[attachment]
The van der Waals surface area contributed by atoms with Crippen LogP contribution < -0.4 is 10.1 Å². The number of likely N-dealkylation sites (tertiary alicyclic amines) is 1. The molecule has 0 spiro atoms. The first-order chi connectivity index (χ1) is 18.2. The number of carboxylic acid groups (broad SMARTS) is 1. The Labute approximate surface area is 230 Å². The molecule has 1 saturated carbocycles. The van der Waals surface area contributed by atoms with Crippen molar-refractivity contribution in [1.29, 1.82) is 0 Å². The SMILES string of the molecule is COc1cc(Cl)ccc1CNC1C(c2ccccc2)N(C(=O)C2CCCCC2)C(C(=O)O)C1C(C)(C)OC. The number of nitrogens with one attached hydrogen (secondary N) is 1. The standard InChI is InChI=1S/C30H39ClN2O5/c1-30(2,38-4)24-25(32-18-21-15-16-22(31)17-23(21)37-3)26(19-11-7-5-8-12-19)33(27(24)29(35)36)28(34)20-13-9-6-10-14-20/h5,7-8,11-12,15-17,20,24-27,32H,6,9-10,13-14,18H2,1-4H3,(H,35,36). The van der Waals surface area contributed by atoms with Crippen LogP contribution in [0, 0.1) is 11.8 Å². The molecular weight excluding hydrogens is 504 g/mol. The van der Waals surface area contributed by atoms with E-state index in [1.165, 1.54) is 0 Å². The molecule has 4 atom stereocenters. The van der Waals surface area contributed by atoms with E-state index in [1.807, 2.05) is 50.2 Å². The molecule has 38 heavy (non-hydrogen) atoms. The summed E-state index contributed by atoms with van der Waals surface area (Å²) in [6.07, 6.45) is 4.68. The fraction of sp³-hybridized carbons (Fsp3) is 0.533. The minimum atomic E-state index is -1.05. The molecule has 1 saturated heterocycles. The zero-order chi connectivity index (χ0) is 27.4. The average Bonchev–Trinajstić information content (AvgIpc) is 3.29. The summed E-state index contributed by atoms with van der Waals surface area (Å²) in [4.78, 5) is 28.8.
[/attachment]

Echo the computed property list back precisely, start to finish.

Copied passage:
The van der Waals surface area contributed by atoms with Crippen LogP contribution < -0.4 is 10.1 Å². The number of likely N-dealkylation sites (tertiary alicyclic amines) is 1. The molecule has 0 spiro atoms. The first-order chi connectivity index (χ1) is 18.2. The number of carboxylic acid groups (broad SMARTS) is 1. The Labute approximate surface area is 230 Å². The molecule has 1 saturated carbocycles. The van der Waals surface area contributed by atoms with Crippen molar-refractivity contribution in [1.29, 1.82) is 0 Å². The SMILES string of the molecule is COc1cc(Cl)ccc1CNC1C(c2ccccc2)N(C(=O)C2CCCCC2)C(C(=O)O)C1C(C)(C)OC. The number of nitrogens with one attached hydrogen (secondary N) is 1. The standard InChI is InChI=1S/C30H39ClN2O5/c1-30(2,38-4)24-25(32-18-21-15-16-22(31)17-23(21)37-3)26(19-11-7-5-8-12-19)33(27(24)29(35)36)28(34)20-13-9-6-10-14-20/h5,7-8,11-12,15-17,20,24-27,32H,6,9-10,13-14,18H2,1-4H3,(H,35,36). The van der Waals surface area contributed by atoms with Crippen LogP contribution in [0, 0.1) is 11.8 Å². The molecular weight excluding hydrogens is 504 g/mol. The van der Waals surface area contributed by atoms with E-state index in [1.165, 1.54) is 0 Å². The molecule has 4 atom stereocenters. The van der Waals surface area contributed by atoms with E-state index in [1.807, 2.05) is 50.2 Å². The molecule has 38 heavy (non-hydrogen) atoms. The summed E-state index contributed by atoms with van der Waals surface area (Å²) in [6.07, 6.45) is 4.68. The fraction of sp³-hybridized carbons (Fsp3) is 0.533. The minimum atomic E-state index is -1.05. The molecule has 1 saturated heterocycles. The zero-order chi connectivity index (χ0) is 27.4. The average Bonchev–Trinajstić information content (AvgIpc) is 3.29. The summed E-state index contributed by atoms with van der Waals surface area (Å²) in [4.78, 5) is 28.8.